The voyage

The crossing by sailing ship took about seven weeks to Quebec, with very cramped living conditions consisting of a 6-foot (1.8 m) square berth for three adults or six children. Cooking was done by the passengers using stoves on deck. Ships used included the England, the British Tar, the Lord Melville, and the Diana (1837). The voyage was longer but cheaper than going to the United States because the migrants were providing a return cargo for ships bringing timber to England. Ships would be towed up the St. Lawrence River to Montreal by wood-fired steam tugs. At Montreal, the passengers had to transfer to barges known as Durham boats to ascend the St. Lawrence Rapids to Prescott before catching a steamer to Kingston and Toronto.[4] When the Rideau Canal was open the rapids could be avoided by using the Ottawa River and the canal.

The people

About 1,800 people were sent to Canada by the scheme mostly from 1832 to 1837, although 170 went from 1838 to 1850 on ships of other agents. The emigrants consisted of unemployed single men and families dependent on a lone wage earner. Arable workers were more heavily represented than those working with livestock. They were seasonally employed and the series of poor harvests that culminated in the Swing Riots suggested poor employment prospects would continue. Skilled rural artisans and trades people were also represented in the Petworth emigrants. Although they possessed enough standing to be distinguished from agricultural labourers in status and wage, the seasonal nature of their work resulted in similar instability. As they made a good wage during the summer months, they were expected to make ends meet year round and were overlooked by the vestry when it came to off-season assistance.[5] Former soldiers often did not settle easily into life back home and had the incentive of being entitled to claim 100 acres (40 hectares) of uncleared land, while other migrants were given 5 acres (2 hectares).[3]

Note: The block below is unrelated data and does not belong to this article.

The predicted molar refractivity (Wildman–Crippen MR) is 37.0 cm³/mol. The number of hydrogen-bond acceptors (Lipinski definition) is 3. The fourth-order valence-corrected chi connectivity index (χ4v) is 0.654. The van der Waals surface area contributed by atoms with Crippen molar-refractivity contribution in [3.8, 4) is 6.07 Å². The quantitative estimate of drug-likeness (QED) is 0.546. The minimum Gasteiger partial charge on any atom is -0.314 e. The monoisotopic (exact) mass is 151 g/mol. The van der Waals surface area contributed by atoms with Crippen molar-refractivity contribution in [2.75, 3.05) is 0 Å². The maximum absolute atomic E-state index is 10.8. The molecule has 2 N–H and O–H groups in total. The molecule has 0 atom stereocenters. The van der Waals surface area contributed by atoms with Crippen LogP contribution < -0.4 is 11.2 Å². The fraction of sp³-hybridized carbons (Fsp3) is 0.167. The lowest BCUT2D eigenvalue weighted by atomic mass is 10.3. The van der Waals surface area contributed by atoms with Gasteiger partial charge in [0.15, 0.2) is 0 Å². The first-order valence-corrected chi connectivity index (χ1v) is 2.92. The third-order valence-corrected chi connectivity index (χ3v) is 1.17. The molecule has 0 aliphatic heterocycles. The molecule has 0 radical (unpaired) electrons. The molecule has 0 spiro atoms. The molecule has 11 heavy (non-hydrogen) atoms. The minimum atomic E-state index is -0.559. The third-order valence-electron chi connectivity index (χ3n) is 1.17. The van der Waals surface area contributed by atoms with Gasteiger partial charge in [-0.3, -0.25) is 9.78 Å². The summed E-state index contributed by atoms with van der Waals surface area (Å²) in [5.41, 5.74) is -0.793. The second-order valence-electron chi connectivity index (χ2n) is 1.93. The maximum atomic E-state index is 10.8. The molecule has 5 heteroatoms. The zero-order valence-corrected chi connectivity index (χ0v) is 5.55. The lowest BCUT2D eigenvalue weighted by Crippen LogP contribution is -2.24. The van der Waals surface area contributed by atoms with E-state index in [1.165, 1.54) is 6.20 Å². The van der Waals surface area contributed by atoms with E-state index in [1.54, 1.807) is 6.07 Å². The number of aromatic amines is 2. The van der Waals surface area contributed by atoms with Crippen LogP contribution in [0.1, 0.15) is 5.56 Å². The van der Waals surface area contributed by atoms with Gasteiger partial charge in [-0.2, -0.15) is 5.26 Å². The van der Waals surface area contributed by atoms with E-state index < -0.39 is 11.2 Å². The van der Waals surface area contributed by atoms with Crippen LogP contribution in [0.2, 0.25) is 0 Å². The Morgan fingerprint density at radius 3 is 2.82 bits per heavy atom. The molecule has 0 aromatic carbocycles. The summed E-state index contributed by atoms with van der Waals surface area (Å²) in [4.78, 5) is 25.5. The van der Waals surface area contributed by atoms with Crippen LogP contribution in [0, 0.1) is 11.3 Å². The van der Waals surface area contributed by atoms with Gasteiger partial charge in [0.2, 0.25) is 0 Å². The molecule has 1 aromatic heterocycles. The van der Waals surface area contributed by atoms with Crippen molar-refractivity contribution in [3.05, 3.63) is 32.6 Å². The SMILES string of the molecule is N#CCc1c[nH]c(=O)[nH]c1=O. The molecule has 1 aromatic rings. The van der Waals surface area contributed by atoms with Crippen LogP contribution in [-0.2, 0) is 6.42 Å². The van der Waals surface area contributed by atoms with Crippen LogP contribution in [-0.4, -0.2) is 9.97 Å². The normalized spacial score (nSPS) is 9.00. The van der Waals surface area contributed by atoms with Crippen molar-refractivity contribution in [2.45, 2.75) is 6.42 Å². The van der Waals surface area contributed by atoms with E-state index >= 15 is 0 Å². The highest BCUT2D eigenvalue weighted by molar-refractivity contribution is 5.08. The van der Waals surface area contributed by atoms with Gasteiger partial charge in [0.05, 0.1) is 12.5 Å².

1. ^ Haines & Lawson 2007.
  2. ^ Moving Here, Staying Here: The Canadian Immigrant Experience at Library and Archives Canada - "Right of Passage: Debates"
  3. ^ a b Haines & Lawson 2007, p. 158.
  4. ^ Jerrome 2006, p. 107.
  5. ^ Cameron & Maude 2000.


  • Cameron, Wendy; Maude, Mary McDougall (2000). Assisting Emigration to Upper Canada: The Petworth Project, 1832–1837. McGill–Queen's University Press. ISBN 978-0-7735-6832-7. JSTOR j.ctt8120w.
  • Haines, Sheila; Lawson, Leigh (September 2007). Poor Cottages and Proud Palaces: The Life and Work of the Reverend Thomas Sockett of Petworth 1777–1859. Hastings Press. ISBN 978-1-904109-16-7.
  • Jerrome, Peter (2006). Petworth from 1660 to the present day. The Window Press.

Further reading

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Petworth Emigration Scheme